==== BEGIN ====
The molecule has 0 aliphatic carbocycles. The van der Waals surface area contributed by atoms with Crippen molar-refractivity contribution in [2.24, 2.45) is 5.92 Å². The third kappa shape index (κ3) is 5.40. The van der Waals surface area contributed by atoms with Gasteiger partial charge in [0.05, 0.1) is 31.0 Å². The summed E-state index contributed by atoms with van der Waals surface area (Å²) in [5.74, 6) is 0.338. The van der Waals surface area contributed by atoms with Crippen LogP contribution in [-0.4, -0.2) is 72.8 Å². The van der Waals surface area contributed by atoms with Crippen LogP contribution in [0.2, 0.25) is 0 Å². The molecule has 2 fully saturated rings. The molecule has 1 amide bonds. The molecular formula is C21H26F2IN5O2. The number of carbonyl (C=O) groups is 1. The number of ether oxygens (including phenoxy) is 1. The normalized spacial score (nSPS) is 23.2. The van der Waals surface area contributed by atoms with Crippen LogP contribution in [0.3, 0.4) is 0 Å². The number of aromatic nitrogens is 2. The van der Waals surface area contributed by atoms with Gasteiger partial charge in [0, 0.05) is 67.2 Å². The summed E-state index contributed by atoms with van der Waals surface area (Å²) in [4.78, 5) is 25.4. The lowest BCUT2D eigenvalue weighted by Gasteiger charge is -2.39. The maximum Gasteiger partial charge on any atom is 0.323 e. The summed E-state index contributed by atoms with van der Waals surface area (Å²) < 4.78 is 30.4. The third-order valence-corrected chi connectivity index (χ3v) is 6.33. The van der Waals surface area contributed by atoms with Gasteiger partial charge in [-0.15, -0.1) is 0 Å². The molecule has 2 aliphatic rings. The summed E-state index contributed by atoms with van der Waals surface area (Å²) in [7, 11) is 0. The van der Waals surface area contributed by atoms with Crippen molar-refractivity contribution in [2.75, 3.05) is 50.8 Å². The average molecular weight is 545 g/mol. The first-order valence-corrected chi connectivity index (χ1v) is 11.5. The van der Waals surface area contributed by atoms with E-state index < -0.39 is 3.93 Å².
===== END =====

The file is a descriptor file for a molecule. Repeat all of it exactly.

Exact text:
The molecule has 0 aliphatic carbocycles. The van der Waals surface area contributed by atoms with Crippen molar-refractivity contribution in [2.24, 2.45) is 5.92 Å². The third kappa shape index (κ3) is 5.40. The van der Waals surface area contributed by atoms with Gasteiger partial charge in [0.05, 0.1) is 31.0 Å². The summed E-state index contributed by atoms with van der Waals surface area (Å²) in [5.74, 6) is 0.338. The van der Waals surface area contributed by atoms with Crippen LogP contribution in [-0.4, -0.2) is 72.8 Å². The van der Waals surface area contributed by atoms with Crippen LogP contribution in [0.2, 0.25) is 0 Å². The molecule has 2 fully saturated rings. The molecule has 1 amide bonds. The molecular formula is C21H26F2IN5O2. The number of carbonyl (C=O) groups is 1. The number of ether oxygens (including phenoxy) is 1. The normalized spacial score (nSPS) is 23.2. The van der Waals surface area contributed by atoms with Crippen LogP contribution in [0.3, 0.4) is 0 Å². The number of aromatic nitrogens is 2. The van der Waals surface area contributed by atoms with Gasteiger partial charge in [0, 0.05) is 67.2 Å². The summed E-state index contributed by atoms with van der Waals surface area (Å²) in [4.78, 5) is 25.4. The lowest BCUT2D eigenvalue weighted by Gasteiger charge is -2.39. The maximum Gasteiger partial charge on any atom is 0.323 e. The summed E-state index contributed by atoms with van der Waals surface area (Å²) < 4.78 is 30.4. The third-order valence-corrected chi connectivity index (χ3v) is 6.33. The van der Waals surface area contributed by atoms with Gasteiger partial charge in [-0.15, -0.1) is 0 Å². The molecule has 2 aliphatic rings. The summed E-state index contributed by atoms with van der Waals surface area (Å²) in [7, 11) is 0. The van der Waals surface area contributed by atoms with Crippen molar-refractivity contribution in [2.75, 3.05) is 50.8 Å². The average molecular weight is 545 g/mol. The first-order valence-corrected chi connectivity index (χ1v) is 11.5. The van der Waals surface area contributed by atoms with E-state index < -0.39 is 3.93 Å².